Recent changes in drainage route and outburst magnitude of the Russell Glacier ice-dammed lake, West Greenland

Mads Dømgaard, Kristian K. Kjeldsen, Flora Huiban, Jonathan L. Carrivick, Shfaqat A. Khan, Anders A. Bjørk

Publikation: Bidrag til tidsskriftArtikelForskningpeer review

2 Citationer (Scopus)


Glacial lake outburst floods (GLOFs) or jökulhlaups from ice-dammed lakes are frequent in Greenland and can influence local ice dynamics and bedrock motion, cause geomorphological changes, and pose flooding hazards. Multidecadal time series of lake drainage dates, volumes, and flood outlets are extremely rare. However, they are essential for determining the scale and frequency of future GLOFs, for identifying drainage mechanisms, and for mitigating downstream flood effects. In this study, we use high-resolution digital elevation models (DEMs) and orthophotos (0.1×0.1m) generated from uncrewed-aerial-vehicle (UAV) field surveys, in combination with optical satellite imagery. This allows us to reconstruct robust lake volume changes associated with 14 GLOFs between 2007 and 2021 at Russell Glacier, West Greenland. As a result, this is one of the most comprehensive and longest records of ice-dammed lake drainages in Greenland to date. Importantly, we find a mean difference of ∼10% between our lake drainage volumes when compared with estimates derived from a gauged hydrograph 27km downstream. Due to thinning of the local ice dam, the potential maximum drainage volume in 2021 is ∼60% smaller than that estimated to have drained in 2007. Our time series also reveals variations in the drainage dates ranging from late May to mid-September and drainage volumes ranging between 0.9 and 37.7Mm3. We attribute these fluctuations between short periods of relatively high and low drainage volumes to a weakening of the ice dam and an incomplete sealing of the englacial tunnel following the large GLOFs. This syphoning drainage mechanism is triggered by a reduction in englacial meltwater, likely driven by late-season drainage and sudden air temperature reductions, as well as annual variations in the glacial drainage system. Furthermore, we provide geomorphological evidence of an additional drainage route first observed following the 2021 GLOF, with a subglacial or englacial flow pathway, as well as supraglacial water flow across the ice margin. It seems probable that the new drainage route will become dominant in the future. This will drive changes in the downstream geomorphology and raise the risk of flooding-related hazards as the existing buffering outlet lakes will be bypassed.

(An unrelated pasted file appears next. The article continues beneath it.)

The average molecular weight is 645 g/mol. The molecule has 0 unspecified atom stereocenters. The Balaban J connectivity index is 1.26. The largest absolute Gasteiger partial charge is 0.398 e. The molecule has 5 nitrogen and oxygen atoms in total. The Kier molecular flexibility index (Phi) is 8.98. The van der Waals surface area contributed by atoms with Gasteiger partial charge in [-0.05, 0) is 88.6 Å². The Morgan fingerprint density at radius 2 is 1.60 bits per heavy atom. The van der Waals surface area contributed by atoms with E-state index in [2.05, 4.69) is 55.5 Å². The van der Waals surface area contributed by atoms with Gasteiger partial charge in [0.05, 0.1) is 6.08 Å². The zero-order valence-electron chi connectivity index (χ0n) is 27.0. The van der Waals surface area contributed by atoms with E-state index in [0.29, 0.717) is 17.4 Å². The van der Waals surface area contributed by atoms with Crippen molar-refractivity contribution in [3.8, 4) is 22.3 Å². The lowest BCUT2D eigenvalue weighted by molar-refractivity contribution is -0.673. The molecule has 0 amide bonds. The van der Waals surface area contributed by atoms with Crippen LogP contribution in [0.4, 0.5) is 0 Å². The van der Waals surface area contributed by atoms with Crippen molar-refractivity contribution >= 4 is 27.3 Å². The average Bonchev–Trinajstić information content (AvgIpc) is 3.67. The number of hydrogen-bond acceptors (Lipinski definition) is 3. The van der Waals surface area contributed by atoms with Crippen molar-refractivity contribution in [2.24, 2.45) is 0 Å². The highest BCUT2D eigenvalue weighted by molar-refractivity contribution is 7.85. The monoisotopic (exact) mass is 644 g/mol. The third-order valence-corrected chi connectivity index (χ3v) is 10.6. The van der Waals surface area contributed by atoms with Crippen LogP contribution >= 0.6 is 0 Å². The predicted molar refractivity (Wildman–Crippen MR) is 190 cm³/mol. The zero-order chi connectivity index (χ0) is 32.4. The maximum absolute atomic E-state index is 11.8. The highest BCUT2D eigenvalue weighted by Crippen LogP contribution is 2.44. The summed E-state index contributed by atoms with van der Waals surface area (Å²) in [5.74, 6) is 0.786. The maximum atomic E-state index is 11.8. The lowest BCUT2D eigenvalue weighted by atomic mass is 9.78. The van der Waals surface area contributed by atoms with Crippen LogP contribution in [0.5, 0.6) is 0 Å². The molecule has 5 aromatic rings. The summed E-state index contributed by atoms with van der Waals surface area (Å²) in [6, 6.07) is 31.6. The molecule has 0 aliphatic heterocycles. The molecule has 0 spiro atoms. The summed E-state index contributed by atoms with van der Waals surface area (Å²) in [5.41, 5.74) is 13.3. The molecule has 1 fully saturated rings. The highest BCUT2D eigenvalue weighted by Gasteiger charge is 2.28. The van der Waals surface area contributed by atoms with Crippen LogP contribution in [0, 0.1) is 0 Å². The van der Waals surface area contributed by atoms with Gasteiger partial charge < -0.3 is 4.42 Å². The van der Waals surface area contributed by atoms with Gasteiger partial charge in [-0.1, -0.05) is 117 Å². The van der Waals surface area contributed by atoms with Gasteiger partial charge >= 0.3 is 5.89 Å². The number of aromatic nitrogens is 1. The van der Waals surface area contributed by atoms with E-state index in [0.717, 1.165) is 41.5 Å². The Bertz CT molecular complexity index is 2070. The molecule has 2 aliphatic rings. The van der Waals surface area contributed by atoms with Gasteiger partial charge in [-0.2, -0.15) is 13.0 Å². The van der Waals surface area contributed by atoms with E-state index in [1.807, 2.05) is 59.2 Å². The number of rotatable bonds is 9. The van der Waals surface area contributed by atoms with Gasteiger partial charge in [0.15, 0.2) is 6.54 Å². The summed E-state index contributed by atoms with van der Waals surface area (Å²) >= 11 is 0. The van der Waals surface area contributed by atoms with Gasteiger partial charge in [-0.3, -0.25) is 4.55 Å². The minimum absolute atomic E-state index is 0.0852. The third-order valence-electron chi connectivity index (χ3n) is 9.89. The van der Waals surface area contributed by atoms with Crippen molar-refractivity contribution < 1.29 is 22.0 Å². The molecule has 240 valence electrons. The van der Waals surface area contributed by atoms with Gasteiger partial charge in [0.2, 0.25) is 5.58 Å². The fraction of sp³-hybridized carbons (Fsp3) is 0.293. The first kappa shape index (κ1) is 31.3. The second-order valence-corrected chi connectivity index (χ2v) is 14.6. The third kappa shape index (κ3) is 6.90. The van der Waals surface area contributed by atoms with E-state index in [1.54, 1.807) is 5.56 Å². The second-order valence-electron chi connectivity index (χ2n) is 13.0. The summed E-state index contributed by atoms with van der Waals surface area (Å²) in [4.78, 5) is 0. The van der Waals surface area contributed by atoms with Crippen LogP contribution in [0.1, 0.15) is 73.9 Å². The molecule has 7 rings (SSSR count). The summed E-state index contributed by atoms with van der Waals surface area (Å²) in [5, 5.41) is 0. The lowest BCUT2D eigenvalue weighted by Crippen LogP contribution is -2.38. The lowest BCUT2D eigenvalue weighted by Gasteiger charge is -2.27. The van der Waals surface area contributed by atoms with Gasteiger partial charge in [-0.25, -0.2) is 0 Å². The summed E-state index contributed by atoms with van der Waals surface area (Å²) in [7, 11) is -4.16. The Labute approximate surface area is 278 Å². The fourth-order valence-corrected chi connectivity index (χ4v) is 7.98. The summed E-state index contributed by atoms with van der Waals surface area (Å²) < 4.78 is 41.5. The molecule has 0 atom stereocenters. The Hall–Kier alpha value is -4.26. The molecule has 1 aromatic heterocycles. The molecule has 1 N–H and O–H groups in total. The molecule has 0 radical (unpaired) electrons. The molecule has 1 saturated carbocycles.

Sider (fra-til)1373-1387
Antal sider15
Udgave nummer3
StatusUdgivet - 31 mar. 2023


  • Programområde 5: Natur og klima


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